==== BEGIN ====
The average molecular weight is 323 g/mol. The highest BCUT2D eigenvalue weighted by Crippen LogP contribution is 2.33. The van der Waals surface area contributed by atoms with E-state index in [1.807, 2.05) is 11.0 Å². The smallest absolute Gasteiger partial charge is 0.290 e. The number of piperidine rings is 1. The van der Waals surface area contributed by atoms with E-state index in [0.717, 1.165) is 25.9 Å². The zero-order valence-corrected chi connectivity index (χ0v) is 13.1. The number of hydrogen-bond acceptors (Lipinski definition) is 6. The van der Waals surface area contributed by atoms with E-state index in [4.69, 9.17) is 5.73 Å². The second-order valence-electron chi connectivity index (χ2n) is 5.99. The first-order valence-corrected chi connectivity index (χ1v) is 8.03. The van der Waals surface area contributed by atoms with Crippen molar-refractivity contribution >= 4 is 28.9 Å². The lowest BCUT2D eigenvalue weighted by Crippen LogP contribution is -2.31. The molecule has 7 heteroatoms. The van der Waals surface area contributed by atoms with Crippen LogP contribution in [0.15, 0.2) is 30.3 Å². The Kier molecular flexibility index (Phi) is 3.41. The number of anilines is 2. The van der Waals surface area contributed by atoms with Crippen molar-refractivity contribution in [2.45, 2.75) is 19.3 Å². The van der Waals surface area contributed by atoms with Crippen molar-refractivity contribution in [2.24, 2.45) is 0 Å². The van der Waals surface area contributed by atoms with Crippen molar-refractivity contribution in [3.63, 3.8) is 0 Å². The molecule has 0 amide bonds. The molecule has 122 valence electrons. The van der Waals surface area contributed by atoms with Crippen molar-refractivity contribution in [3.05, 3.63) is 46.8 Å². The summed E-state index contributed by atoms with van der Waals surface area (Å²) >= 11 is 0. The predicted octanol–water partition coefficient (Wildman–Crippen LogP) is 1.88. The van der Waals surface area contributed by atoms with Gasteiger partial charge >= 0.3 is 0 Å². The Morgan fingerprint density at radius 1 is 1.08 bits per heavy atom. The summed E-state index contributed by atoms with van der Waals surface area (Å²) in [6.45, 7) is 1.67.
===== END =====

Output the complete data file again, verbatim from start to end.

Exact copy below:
The average molecular weight is 323 g/mol. The highest BCUT2D eigenvalue weighted by Crippen LogP contribution is 2.33. The van der Waals surface area contributed by atoms with E-state index in [1.807, 2.05) is 11.0 Å². The smallest absolute Gasteiger partial charge is 0.290 e. The number of piperidine rings is 1. The van der Waals surface area contributed by atoms with E-state index in [0.717, 1.165) is 25.9 Å². The zero-order valence-corrected chi connectivity index (χ0v) is 13.1. The number of hydrogen-bond acceptors (Lipinski definition) is 6. The van der Waals surface area contributed by atoms with E-state index in [4.69, 9.17) is 5.73 Å². The second-order valence-electron chi connectivity index (χ2n) is 5.99. The first-order valence-corrected chi connectivity index (χ1v) is 8.03. The van der Waals surface area contributed by atoms with Crippen molar-refractivity contribution >= 4 is 28.9 Å². The lowest BCUT2D eigenvalue weighted by Crippen LogP contribution is -2.31. The molecule has 7 heteroatoms. The van der Waals surface area contributed by atoms with Crippen LogP contribution in [0.15, 0.2) is 30.3 Å². The Kier molecular flexibility index (Phi) is 3.41. The number of anilines is 2. The van der Waals surface area contributed by atoms with Crippen molar-refractivity contribution in [2.45, 2.75) is 19.3 Å². The van der Waals surface area contributed by atoms with Crippen molar-refractivity contribution in [2.24, 2.45) is 0 Å². The van der Waals surface area contributed by atoms with Crippen molar-refractivity contribution in [3.63, 3.8) is 0 Å². The molecule has 0 amide bonds. The molecule has 122 valence electrons. The van der Waals surface area contributed by atoms with Crippen molar-refractivity contribution in [3.05, 3.63) is 46.8 Å². The summed E-state index contributed by atoms with van der Waals surface area (Å²) >= 11 is 0. The predicted octanol–water partition coefficient (Wildman–Crippen LogP) is 1.88. The van der Waals surface area contributed by atoms with Gasteiger partial charge >= 0.3 is 0 Å². The Morgan fingerprint density at radius 1 is 1.08 bits per heavy atom. The summed E-state index contributed by atoms with van der Waals surface area (Å²) in [6.45, 7) is 1.67.